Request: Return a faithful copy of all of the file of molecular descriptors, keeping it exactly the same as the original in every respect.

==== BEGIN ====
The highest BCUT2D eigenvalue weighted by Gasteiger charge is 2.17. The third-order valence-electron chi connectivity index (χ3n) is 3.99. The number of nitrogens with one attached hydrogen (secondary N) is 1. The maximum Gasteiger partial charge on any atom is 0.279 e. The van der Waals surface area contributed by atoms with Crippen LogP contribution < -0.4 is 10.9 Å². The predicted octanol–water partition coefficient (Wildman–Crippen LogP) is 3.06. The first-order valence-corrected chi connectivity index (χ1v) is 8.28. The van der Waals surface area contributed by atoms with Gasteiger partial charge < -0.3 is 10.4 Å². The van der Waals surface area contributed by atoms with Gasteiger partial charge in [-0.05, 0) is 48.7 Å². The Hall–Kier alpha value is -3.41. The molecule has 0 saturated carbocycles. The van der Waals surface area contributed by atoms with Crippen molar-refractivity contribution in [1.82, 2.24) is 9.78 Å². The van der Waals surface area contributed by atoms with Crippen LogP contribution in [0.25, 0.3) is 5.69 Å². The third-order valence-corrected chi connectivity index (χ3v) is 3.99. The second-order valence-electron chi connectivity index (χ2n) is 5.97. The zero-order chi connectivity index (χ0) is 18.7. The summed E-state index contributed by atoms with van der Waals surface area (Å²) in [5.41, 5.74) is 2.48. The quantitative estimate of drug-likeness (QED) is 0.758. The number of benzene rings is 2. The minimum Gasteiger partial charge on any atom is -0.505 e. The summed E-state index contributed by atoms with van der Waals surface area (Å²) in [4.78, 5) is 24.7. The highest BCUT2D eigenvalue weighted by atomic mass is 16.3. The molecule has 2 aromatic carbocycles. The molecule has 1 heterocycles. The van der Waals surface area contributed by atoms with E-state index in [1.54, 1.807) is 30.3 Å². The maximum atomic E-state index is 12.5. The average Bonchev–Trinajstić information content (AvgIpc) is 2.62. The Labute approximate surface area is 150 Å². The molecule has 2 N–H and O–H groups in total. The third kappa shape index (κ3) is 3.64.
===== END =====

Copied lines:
The highest BCUT2D eigenvalue weighted by Gasteiger charge is 2.17. The third-order valence-electron chi connectivity index (χ3n) is 3.99. The number of nitrogens with one attached hydrogen (secondary N) is 1. The maximum Gasteiger partial charge on any atom is 0.279 e. The van der Waals surface area contributed by atoms with Crippen LogP contribution < -0.4 is 10.9 Å². The predicted octanol–water partition coefficient (Wildman–Crippen LogP) is 3.06. The first-order valence-corrected chi connectivity index (χ1v) is 8.28. The van der Waals surface area contributed by atoms with Gasteiger partial charge < -0.3 is 10.4 Å². The van der Waals surface area contributed by atoms with Gasteiger partial charge in [-0.05, 0) is 48.7 Å². The Hall–Kier alpha value is -3.41. The molecule has 0 saturated carbocycles. The van der Waals surface area contributed by atoms with Crippen molar-refractivity contribution in [1.82, 2.24) is 9.78 Å². The van der Waals surface area contributed by atoms with Crippen LogP contribution in [0.25, 0.3) is 5.69 Å². The third-order valence-corrected chi connectivity index (χ3v) is 3.99. The second-order valence-electron chi connectivity index (χ2n) is 5.97. The zero-order chi connectivity index (χ0) is 18.7. The summed E-state index contributed by atoms with van der Waals surface area (Å²) in [5.41, 5.74) is 2.48. The quantitative estimate of drug-likeness (QED) is 0.758. The number of benzene rings is 2. The minimum Gasteiger partial charge on any atom is -0.505 e. The summed E-state index contributed by atoms with van der Waals surface area (Å²) in [4.78, 5) is 24.7. The highest BCUT2D eigenvalue weighted by atomic mass is 16.3. The molecule has 2 aromatic carbocycles. The molecule has 1 heterocycles. The van der Waals surface area contributed by atoms with E-state index in [1.54, 1.807) is 30.3 Å². The maximum atomic E-state index is 12.5. The average Bonchev–Trinajstić information content (AvgIpc) is 2.62. The Labute approximate surface area is 150 Å². The molecule has 2 N–H and O–H groups in total. The third kappa shape index (κ3) is 3.64.